There has been a lot of buzz lately around Microsoft’s “Power Business Intelligence” (Power BI) features – PowerPivot, Power View, Power Map, and Power Query. With so many “Power” features available, how do you know which one to use and how does one get started? The path to Business Intelligence greatness starts with Microsoft Excel – what I like to call the analyst’s “best friend.” Let’s discover how Excel provides you a set of powerful features to provide your organization with complex Business Intelligence.


PowerPivot was Microsoft’s ground breaking feature in 2010 that provided the ability to import multiple data sources into a single Excel spreadsheet, create relationships between the data sources, and perform self-service ad-hoc analysis using a simple PivotTable. The data sources can be an Excel spreadsheet, a text file, almost any database platform, and many other data types. After a connection is established to the data, it is as easy as clicking the “Refresh” button in Excel to see the latest data updates; gone are the days of having to re-export information into Excel or a text file! Sharing of these PowerPivot enabled spreadsheets is accomplished by uploading to Power BI, SharePoint, e-mail distribution, or saving the files in a central network location.
With Microsoft Excel 2013, PowerPivot is now a built-in add-on (you need to enable it in Excel). If you are using Excel 2010, you can download a PowerPivot add-on for FREE from Microsoft.

PowerPivot for Power BI

Power View

Power View is an all-in-one dashboard creation feature that allows you to create interactive data visualizations in Excel. Simply create a PowerPivot connection to your data and then start dragging and dropping fields into interactive reports and analytical views. With Power View, you create related “tiles” of charts, maps, and tables. Because each element in a tile is related, you can click a section of a pie and then drill down into relevant insights. You can take these Power View dashboards and export them to presentation formats such as PowerPoint or use Power View as your interactive presentation.
Similar to PowerPivot, Power View is a built-in add-on for Excel 2013, no additional downloads are needed. If you do not have Excel 2013, you can still create Power View files as long as you have one of the following: 1. SharePoint 2010 or newer with SQL Server 2012 Business Intelligence or newer 2. Power BI sites in Office 365.

PowerView for Power BI

Power Map

Power Map is an interactive Excel add-on for displaying geographical information. Using Power View, you can represent your data on a two-dimensional map. With Power Map, you can take your data one step further by showing geographical information on a three-dimensional map of the world or a custom X/Y coordinate map. To illustrate data over time, you can add a time component and Power Map will animate changes over time. Additionally, you can create multiple views of your information and save them as storyboard scenes. After your perfect Power Map visualization is created, add music and export it to a distributable movie format that can be used to amaze an audience.
If you have an on-premise version of Microsoft Office Excel 2013, you can download Power Map for free from Microsoft. However, if you have an Office 365 version of Excel 2013, Power Map is already built-in and you automatically receive the latest updates from Microsoft.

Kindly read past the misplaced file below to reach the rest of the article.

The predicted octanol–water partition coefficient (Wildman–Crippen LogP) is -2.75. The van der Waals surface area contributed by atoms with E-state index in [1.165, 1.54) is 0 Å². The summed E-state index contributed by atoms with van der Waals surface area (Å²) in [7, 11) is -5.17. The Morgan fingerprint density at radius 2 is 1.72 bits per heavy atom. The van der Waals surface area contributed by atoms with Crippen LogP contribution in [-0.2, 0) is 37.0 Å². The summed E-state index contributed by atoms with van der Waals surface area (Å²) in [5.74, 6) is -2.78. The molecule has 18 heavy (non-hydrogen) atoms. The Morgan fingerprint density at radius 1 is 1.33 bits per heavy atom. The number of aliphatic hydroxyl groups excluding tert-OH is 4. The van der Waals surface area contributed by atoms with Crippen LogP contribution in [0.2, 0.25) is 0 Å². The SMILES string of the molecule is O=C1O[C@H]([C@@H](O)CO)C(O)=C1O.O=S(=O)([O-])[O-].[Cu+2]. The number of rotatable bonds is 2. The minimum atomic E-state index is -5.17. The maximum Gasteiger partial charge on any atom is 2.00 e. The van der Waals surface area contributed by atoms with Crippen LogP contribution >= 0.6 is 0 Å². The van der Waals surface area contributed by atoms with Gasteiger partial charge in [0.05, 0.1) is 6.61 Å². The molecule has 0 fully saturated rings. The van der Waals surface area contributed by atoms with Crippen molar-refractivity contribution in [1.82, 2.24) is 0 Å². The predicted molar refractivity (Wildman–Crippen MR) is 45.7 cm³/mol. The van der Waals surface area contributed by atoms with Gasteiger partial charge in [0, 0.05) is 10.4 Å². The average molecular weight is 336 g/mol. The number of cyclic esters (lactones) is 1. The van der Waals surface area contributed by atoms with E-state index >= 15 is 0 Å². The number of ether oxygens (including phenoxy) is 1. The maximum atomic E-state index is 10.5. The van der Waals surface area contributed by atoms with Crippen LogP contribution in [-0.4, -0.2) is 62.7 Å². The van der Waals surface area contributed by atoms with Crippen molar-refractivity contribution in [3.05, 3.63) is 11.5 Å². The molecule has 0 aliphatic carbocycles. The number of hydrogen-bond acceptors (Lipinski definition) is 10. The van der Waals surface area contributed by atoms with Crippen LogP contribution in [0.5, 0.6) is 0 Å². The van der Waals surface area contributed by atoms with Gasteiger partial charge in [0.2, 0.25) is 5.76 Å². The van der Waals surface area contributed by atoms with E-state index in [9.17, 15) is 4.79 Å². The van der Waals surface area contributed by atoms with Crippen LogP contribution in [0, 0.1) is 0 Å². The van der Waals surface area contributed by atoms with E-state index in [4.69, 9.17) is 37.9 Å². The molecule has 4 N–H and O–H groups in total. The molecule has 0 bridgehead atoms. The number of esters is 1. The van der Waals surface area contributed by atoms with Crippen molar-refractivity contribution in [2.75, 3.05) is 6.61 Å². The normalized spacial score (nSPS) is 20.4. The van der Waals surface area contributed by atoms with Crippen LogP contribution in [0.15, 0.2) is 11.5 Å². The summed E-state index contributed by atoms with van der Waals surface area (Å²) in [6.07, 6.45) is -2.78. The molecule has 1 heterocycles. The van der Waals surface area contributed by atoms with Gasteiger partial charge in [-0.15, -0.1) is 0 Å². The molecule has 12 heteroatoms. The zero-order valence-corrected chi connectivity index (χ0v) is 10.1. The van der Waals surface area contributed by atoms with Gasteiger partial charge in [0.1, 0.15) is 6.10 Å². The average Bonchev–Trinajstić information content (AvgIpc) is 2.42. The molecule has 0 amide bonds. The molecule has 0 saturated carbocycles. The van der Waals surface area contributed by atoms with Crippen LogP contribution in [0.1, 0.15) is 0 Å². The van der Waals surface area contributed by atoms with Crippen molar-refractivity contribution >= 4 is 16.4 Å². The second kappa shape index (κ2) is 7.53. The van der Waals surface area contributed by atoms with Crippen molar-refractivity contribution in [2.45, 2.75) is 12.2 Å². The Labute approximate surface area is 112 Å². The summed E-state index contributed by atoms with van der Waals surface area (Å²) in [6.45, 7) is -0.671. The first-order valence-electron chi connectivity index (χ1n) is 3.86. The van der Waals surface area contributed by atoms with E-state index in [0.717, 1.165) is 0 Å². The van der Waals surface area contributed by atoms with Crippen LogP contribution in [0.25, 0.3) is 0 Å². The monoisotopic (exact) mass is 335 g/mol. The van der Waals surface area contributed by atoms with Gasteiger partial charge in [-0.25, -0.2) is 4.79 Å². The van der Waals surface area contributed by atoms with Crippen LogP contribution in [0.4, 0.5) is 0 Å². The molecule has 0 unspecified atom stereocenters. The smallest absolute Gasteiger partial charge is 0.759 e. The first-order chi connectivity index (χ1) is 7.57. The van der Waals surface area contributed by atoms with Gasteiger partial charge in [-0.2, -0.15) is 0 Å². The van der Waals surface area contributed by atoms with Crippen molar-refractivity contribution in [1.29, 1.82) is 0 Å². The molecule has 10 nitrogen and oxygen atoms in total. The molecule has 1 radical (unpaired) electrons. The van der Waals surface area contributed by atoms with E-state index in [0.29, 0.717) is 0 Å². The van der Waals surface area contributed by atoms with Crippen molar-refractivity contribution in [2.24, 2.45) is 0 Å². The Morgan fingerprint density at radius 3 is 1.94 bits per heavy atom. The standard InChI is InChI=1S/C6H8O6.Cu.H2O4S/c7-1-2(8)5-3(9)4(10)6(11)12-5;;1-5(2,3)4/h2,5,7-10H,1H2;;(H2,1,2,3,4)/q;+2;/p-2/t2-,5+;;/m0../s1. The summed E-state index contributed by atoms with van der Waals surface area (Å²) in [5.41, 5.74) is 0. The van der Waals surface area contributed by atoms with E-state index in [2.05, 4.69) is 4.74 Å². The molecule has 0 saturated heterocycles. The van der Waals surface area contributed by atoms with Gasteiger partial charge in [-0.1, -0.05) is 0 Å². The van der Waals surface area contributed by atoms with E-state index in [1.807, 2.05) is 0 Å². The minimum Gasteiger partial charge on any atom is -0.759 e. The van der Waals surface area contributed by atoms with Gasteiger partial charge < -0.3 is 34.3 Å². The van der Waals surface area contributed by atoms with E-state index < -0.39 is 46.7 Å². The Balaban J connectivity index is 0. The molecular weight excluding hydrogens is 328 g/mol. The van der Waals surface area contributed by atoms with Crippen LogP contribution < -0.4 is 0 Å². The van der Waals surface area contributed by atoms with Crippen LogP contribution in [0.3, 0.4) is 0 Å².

PowerMap for Power BI

Power Query

Power Query is a data analysis feature for Excel that allows you to easily connect to a variety of data sources, transform the data, and share saved queries. Notable data sources that are specific to Power Query include Hadoop Distributed File System (HDFS), Facebook, SAP BusinessObjects BI Universe and Salesforce. With these additional sources, you can create PowerPivot data models and visualizations with a few clicks.
Power Query provides data transformations that previously required extensive Excel formula manipulations or an ETL (Extract, Transform, and Load) developer. The transformations include the ability to pivot, unpivot, split by delimiter, remove extra white space (also known as cleaning), and many more. A common transformation is parsing a mailing address to obtain the State, City, and Zip Code.
Take for example the address: 123 Main St, Bellevue, WA, 98059
To separate the street number from the above address, you would need to write an Excel formula to parse the data by spaces.
=IF(ISERROR(VALUE(LEFT(A2,1))),””,LEFT(A2,FIND(” “,A2)-1))

To get the City, State, or Zip Code, it would require additional complex Excel formulas.

Another option is to convert Text to Columns from the Data menu but this could overwrite adjacent columns.
A simpler method is to use Power Query’s delimiter functions.
1. Click Split Column
2. Select the delimiter

PowerQuery for Power BI
You can download Power Query for Excel for FREE. If you have Office 365, all you need to do is enable the Power Query feature in Excel.

Power BI Summary

Now you are aware of several powerful Business Intelligence features in Excel that can radically transform the way you work and can shape your company’s Business Intelligence. To connect multiple data sources into a single data model, PowerPivot is your best friend. If you need to present powerful, interactive dashboards, consider Power View and/or Power Map. If you consistently are trying to merge and transform data from external sources, look no further than Power Query. If you need assistance or want more information about these Business Intelligence features, please contact Affirma Consulting.

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